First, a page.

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page five part two


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Dutch West India Company (1621-1794)
Tradinc company chartered by the Dutch government to conduct its merchants' trade in the Americas and Africa.
Einstein, Albert (1879-1955)
German physicist who developed the theory of relatvity, which states that ime, space, and mass are relative to each other and not fixed.
Dirty War
War waged by the Argentine military (1976-1983) against leftist groups. Characterized by the use of illegal imprisonment, torture, and executions by the military.
A grant of authority over a population of Amerindians in the Spanish colonies. It provided the grant holder with a supply of cheap labor and periodic payments of goods by the Amerindians. It obliged the grant holder to Christianize the Amerindians.
El Alamein
Town in Egypt, site of the victory by Britain's Field Marshal Bernard Montgomery over German forces led by General Erwin Rommel (the "Desert Fox") in 1942-1943.
Dias, Bartolomeu (1450-1500)
Portuguese explorer who in 1488 led the first expedition to sail around the southern tip of Africa form the Atlantic and sight the Indian Ocean.
An elaborate display of political power and wealth in British India in the nineteenth century, ostensibly in imitation of the pageantry of the Mughal Empire.
Estates General
France's traditional national assembly with represenatives of the three estates, or classes, in French society; the clergy, nobility, and commoners. The calling of the Estates Gneral in 1789 led to the French revolution.
English Civil War (1642-1649)
A conflict over royal versus Parliamentary rights, caused by King Charles I's arrest of his parliamentary critics and ending with his execution. Its outcome checked the growth of royal absolutism and, with the Glorious Revolution of 1688 and the English Bill of Rights of 1689, ensured that England would be a constitutional monarchy.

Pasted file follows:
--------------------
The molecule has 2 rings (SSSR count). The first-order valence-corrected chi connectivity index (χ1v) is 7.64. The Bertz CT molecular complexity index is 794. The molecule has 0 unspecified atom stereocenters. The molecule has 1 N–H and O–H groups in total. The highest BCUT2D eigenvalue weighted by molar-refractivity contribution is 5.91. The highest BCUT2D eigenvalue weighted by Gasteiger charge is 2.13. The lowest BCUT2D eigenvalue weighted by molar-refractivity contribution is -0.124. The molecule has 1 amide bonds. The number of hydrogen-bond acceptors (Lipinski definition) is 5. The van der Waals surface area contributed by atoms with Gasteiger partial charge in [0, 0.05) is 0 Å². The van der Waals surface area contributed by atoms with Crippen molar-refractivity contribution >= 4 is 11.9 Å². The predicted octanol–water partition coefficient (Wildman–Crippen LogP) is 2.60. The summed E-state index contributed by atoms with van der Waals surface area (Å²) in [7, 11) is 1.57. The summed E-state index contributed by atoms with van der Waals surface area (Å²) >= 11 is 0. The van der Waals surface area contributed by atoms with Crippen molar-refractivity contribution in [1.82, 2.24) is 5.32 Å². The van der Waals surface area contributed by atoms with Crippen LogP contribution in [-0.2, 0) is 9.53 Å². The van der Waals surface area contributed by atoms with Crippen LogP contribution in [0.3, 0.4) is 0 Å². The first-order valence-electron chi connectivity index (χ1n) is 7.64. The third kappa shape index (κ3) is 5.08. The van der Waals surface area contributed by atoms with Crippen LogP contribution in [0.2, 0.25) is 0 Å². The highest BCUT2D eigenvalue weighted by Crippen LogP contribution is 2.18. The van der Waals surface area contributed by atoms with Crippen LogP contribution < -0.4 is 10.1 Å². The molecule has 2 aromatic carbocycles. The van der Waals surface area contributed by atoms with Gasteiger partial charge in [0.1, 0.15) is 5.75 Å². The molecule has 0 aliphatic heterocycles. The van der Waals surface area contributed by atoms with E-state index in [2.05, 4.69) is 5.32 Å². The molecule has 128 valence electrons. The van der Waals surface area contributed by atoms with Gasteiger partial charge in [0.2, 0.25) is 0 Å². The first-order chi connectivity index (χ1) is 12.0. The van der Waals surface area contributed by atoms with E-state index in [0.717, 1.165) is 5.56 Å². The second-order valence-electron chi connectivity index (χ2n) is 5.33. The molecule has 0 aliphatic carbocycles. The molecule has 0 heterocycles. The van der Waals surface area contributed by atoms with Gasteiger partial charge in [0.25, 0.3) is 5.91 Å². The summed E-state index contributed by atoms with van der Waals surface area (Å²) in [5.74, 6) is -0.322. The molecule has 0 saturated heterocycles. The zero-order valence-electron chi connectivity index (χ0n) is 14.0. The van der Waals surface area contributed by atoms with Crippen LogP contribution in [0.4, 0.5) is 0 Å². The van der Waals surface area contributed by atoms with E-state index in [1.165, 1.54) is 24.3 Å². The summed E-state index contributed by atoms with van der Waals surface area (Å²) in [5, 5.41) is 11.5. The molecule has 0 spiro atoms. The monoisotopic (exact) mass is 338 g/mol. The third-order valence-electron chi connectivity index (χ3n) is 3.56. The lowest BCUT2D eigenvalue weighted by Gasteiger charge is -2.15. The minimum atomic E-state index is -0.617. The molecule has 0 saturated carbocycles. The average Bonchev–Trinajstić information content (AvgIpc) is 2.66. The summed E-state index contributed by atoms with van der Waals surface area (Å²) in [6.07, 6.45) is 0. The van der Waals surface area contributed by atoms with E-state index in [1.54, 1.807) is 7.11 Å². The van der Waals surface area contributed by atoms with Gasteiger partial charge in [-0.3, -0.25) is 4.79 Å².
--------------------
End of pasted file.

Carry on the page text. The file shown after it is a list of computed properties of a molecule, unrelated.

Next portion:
division of labor
A manufacturing tecnique that breaks down a craft into many simple and repetitive tasks that can be performed by unskilled workers. Pioneered in the pottery works of Josia Wedgwood and in other eighteenth-century factories, it greatly increased the productivity of labor and lowered the cost of manufactured goods.
A Greek word meaning "dispersal," used to describe the communities of a given ethnic group living outside their homeland. Jews, for example, spread from Israel to western Asia and Mediterranean lands in antiquity and today can be found throughout the world.
A form of energy used in telegraphy from the 1840s on and for lighting, industrial motors, and railroads beginning in the 1880s.
Diagne, Blaise (1872-1934)
Senegalese political leader. He was the first African elected to the French National Assembly. During World War I, in exchange for promises to give French citizenship to Senegalese, he helped recruit Africans to serve in the French army. After the war, he led a movement to abolish forced labor inAfrica.
East African highland nation lying east of the Nile River.
Edison, Thomas (1847-1931)
American inventor best known for inventing the electric light bulb, acoustic recording on wax cylinders, and motion pictures.
A philosophical movement in eighteenth-century Europe that fostered the belief that one could reform society by discovering rational laws that governed social behavior and that were just as scientific as the laws of physics.
In ancient Italy, prosperous landowners second in wealth and status to the senatorial aristocracy. The Roman emperors allied with this group to counterbalance the influence of the old aristocracy and used the equites to staff the imperial civil service.
Trechniques for ascertaining the future or the will of the gods by interpreting natural phenomena such as in early China, the cracks on oracle bones r, in ancient Greece, the flight of birds through sectors of the sky.
a privileged male slave whose job was to ensure that a slave gang did its work on a plantation.

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